How Will Driverless Cars Disrupt the Transportation Industry?

As AVs become more widely adopted, we will continue to see shifts in the way we get around. Driverless technology won’t just affect personal transportation either. It’s sure to send shockwaves through the many industries connected to the way we get from point A to point B.
Today, insurance companies cover drivers in case they cause an accident. As the opportunities for human error lessen with the proliferation of AVs, insurers may switch their focus.
Accidents in a driverless world are much more likely to be caused by technical failures in AV technology. This change may cause insurers to focus their efforts on insuring manufacturers and infrastructure operators as opposed to individual drivers. Autonomous vehicles are also expected to cause a drop in auto insurance premiums, which could threaten insurance companies’ earnings. Dealing with car crashes when there’s no driver involved is largely uncharted territory that insurance companies will have to figure out how to navigate.
Vehicle crashes are currently the second most deadly type of accident, but with the adoption of driverless cars, that ranking could be reduced to ninth. Not only will AVs save lives, but they’ll also save money in medical bills and other costs. That’s a big deal, because in 2012, car crashes cost the U.S. economy $212 billion.
Most vehicles on the marketplace today aren’t quite at the point of being safely operated totally sans human yet. Many of the semi-autonomous technologies available today, such as the setting manufacturers have termed autopilot, still require human drivers to stay alert and take control in emergency situations. However, as the technology continues to develop, it’s becoming more consistent and more trusted.
Air Travel
Driverless cars will make travel by personal vehicle much more convenient, which could cause trouble for other industries, such as air travel.
When actually piloting your car is not your responsibility, you can spend your time doing other things like working, reading or sleeping. Roadways will likely become faster and more efficient, as well as safer. These advantages may lessen the appeal of flying, at least for shorter distances.
Public Transportation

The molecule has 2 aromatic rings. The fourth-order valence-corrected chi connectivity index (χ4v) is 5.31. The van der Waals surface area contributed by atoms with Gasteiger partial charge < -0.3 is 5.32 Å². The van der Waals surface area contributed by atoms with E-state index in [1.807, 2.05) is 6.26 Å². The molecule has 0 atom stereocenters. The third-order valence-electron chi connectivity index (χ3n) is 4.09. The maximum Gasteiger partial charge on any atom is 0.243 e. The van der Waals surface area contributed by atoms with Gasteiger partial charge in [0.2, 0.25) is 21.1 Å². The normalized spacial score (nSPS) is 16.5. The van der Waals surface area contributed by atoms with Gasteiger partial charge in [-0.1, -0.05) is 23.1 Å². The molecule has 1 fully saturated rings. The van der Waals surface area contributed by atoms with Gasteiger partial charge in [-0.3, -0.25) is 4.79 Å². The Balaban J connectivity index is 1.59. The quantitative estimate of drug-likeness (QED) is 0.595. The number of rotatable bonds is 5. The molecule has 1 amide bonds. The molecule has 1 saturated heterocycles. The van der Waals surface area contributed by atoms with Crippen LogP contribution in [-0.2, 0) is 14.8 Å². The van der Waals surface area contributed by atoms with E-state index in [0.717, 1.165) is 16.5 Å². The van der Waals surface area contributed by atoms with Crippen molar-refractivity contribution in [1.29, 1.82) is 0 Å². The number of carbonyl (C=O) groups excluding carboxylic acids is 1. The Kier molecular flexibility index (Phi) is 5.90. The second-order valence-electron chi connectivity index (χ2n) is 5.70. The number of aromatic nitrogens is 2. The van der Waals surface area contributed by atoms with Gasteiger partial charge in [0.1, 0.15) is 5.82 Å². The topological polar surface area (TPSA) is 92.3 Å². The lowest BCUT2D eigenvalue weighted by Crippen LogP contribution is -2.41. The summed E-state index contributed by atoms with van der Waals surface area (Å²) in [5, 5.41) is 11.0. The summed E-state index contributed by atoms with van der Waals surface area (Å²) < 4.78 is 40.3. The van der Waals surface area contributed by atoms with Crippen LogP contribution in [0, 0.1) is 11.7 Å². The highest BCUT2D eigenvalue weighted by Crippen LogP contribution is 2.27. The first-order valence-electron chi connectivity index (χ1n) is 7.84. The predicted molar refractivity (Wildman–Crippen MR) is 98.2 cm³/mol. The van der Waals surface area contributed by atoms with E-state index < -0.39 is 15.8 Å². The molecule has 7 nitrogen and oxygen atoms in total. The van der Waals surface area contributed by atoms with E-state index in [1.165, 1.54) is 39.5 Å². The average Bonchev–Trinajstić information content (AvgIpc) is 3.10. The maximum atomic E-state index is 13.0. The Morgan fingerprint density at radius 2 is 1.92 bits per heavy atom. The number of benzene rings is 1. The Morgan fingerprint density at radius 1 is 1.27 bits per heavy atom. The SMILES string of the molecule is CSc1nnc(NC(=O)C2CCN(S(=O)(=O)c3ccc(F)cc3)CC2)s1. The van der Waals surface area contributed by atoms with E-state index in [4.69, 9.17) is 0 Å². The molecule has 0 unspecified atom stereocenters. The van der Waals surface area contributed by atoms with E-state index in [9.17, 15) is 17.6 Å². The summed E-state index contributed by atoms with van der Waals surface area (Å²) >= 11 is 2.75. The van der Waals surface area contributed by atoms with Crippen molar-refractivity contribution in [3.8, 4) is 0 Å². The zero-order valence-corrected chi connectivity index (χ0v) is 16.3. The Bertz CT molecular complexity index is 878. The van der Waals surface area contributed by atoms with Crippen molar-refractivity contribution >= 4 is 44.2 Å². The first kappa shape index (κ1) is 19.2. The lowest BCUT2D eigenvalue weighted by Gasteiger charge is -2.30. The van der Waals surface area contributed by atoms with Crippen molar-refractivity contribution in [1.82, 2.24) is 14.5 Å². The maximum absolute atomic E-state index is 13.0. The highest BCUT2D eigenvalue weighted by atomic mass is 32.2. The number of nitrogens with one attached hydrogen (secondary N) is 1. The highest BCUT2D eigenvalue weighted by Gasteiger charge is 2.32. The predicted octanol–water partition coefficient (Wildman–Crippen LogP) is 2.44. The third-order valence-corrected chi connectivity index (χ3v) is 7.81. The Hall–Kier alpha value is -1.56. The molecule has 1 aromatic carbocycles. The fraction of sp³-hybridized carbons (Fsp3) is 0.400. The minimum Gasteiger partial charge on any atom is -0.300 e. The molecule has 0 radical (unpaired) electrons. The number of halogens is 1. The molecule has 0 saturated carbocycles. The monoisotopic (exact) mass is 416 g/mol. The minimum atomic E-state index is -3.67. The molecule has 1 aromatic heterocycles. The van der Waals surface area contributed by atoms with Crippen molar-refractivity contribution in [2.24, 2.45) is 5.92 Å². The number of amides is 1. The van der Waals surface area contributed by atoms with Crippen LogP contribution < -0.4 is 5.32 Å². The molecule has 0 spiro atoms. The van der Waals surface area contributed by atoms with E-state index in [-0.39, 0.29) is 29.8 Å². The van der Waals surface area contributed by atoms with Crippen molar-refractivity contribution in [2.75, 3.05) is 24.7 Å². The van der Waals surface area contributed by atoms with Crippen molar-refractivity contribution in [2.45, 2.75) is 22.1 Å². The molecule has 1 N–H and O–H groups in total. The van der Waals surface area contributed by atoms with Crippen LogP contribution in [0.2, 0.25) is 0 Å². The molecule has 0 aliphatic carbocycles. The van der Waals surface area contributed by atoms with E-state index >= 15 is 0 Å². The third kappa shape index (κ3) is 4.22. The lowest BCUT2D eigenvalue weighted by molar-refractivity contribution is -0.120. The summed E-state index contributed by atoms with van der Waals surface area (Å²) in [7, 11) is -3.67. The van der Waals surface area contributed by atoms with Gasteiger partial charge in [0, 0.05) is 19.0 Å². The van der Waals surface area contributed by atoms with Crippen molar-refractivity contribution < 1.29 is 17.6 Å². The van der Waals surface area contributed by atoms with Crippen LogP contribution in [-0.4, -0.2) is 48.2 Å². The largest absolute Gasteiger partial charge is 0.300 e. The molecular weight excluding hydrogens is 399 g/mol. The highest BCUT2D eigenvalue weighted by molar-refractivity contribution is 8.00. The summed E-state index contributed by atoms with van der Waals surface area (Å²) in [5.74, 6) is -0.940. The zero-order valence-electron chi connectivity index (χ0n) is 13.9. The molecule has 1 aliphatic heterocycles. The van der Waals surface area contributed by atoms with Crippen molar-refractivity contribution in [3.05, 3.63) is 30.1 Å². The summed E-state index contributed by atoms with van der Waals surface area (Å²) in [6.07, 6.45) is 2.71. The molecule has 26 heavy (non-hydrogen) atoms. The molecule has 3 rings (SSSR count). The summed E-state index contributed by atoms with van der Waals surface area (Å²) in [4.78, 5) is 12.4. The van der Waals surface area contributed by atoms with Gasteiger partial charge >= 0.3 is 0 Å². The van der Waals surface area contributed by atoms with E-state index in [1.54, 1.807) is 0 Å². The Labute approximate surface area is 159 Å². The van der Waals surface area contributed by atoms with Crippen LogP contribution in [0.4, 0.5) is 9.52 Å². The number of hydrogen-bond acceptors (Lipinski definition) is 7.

For many of the same reasons autonomous vehicles could threaten the airline industry, some worry that it could upend public transportation as well. The convenience of an autonomous car may make public transportation less appealing to some people.
However, public transportation is most heavily used in urban areas. Due to a simple lack of space, it may be more difficult to use a driverless car in a city. Too many vehicles would still cause congestion, meaning public transport may still be a popular travel option. Public transportation vehicles will likely become automated as well. An early version of an autonomous bus has already debuted in Washington, D.C. The switch to driverless technology in the public transportation world could make it cheaper and more convenient for passengers.
Driverless technology will likely transform the trucking industry too. Trucking has expanded in recent years, but AV technology may put 1.7 million truckers out of work in the next decade. The first steps have already begun to happen. A self-driving truck operated by Uber recently drove 120 miles to deliver Budweiser beer. This particular truck is only ready to be used on the highway where there are fewer variables and reasons to stop, and it still needs someone behind the wheel just in case. The technology will presumably continue to improve, however, and further change the trucking industry.
Driverless cars will change more than just how we get around in our personal vehicles. Many different industries have links to the automobile industry and will have to adjust to changes as autonomous vehicle technology continues to develop.